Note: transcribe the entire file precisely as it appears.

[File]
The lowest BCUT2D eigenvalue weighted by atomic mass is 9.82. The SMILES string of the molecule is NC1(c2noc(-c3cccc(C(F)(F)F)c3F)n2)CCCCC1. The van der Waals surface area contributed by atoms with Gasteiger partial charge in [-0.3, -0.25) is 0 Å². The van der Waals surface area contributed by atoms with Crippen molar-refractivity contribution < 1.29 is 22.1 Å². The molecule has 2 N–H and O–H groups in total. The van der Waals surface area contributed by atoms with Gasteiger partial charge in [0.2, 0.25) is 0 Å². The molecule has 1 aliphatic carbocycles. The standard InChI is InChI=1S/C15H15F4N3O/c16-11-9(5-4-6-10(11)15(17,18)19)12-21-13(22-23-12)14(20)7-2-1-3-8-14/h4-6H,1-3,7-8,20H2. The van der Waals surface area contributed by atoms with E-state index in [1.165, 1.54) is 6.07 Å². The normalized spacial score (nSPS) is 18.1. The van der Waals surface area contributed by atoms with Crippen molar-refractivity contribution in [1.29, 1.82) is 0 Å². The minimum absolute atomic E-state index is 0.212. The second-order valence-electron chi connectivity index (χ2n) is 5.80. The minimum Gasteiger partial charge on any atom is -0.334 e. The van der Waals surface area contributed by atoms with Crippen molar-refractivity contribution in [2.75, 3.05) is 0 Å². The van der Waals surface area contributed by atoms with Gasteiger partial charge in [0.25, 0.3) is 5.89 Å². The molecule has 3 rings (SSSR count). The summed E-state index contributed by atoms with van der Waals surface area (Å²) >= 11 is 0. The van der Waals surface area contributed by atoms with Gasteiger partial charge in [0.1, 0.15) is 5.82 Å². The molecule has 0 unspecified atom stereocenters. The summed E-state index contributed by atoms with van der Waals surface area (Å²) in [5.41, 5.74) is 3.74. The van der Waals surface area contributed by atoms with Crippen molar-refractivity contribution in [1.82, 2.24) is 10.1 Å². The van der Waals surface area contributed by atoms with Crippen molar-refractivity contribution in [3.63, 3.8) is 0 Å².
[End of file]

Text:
The lowest BCUT2D eigenvalue weighted by atomic mass is 9.82. The SMILES string of the molecule is NC1(c2noc(-c3cccc(C(F)(F)F)c3F)n2)CCCCC1. The van der Waals surface area contributed by atoms with Gasteiger partial charge in [-0.3, -0.25) is 0 Å². The van der Waals surface area contributed by atoms with Crippen molar-refractivity contribution < 1.29 is 22.1 Å². The molecule has 2 N–H and O–H groups in total. The van der Waals surface area contributed by atoms with Gasteiger partial charge in [0.2, 0.25) is 0 Å². The molecule has 1 aliphatic carbocycles. The standard InChI is InChI=1S/C15H15F4N3O/c16-11-9(5-4-6-10(11)15(17,18)19)12-21-13(22-23-12)14(20)7-2-1-3-8-14/h4-6H,1-3,7-8,20H2. The van der Waals surface area contributed by atoms with E-state index in [1.165, 1.54) is 6.07 Å². The normalized spacial score (nSPS) is 18.1. The van der Waals surface area contributed by atoms with Crippen molar-refractivity contribution in [1.29, 1.82) is 0 Å². The minimum absolute atomic E-state index is 0.212. The second-order valence-electron chi connectivity index (χ2n) is 5.80. The minimum Gasteiger partial charge on any atom is -0.334 e. The van der Waals surface area contributed by atoms with Crippen molar-refractivity contribution in [2.75, 3.05) is 0 Å². The van der Waals surface area contributed by atoms with Gasteiger partial charge in [0.25, 0.3) is 5.89 Å². The molecule has 3 rings (SSSR count). The summed E-state index contributed by atoms with van der Waals surface area (Å²) >= 11 is 0. The van der Waals surface area contributed by atoms with Gasteiger partial charge in [0.1, 0.15) is 5.82 Å². The molecule has 0 unspecified atom stereocenters. The summed E-state index contributed by atoms with van der Waals surface area (Å²) in [5.41, 5.74) is 3.74. The van der Waals surface area contributed by atoms with Crippen molar-refractivity contribution in [1.82, 2.24) is 10.1 Å². The van der Waals surface area contributed by atoms with Crippen molar-refractivity contribution in [3.63, 3.8) is 0 Å².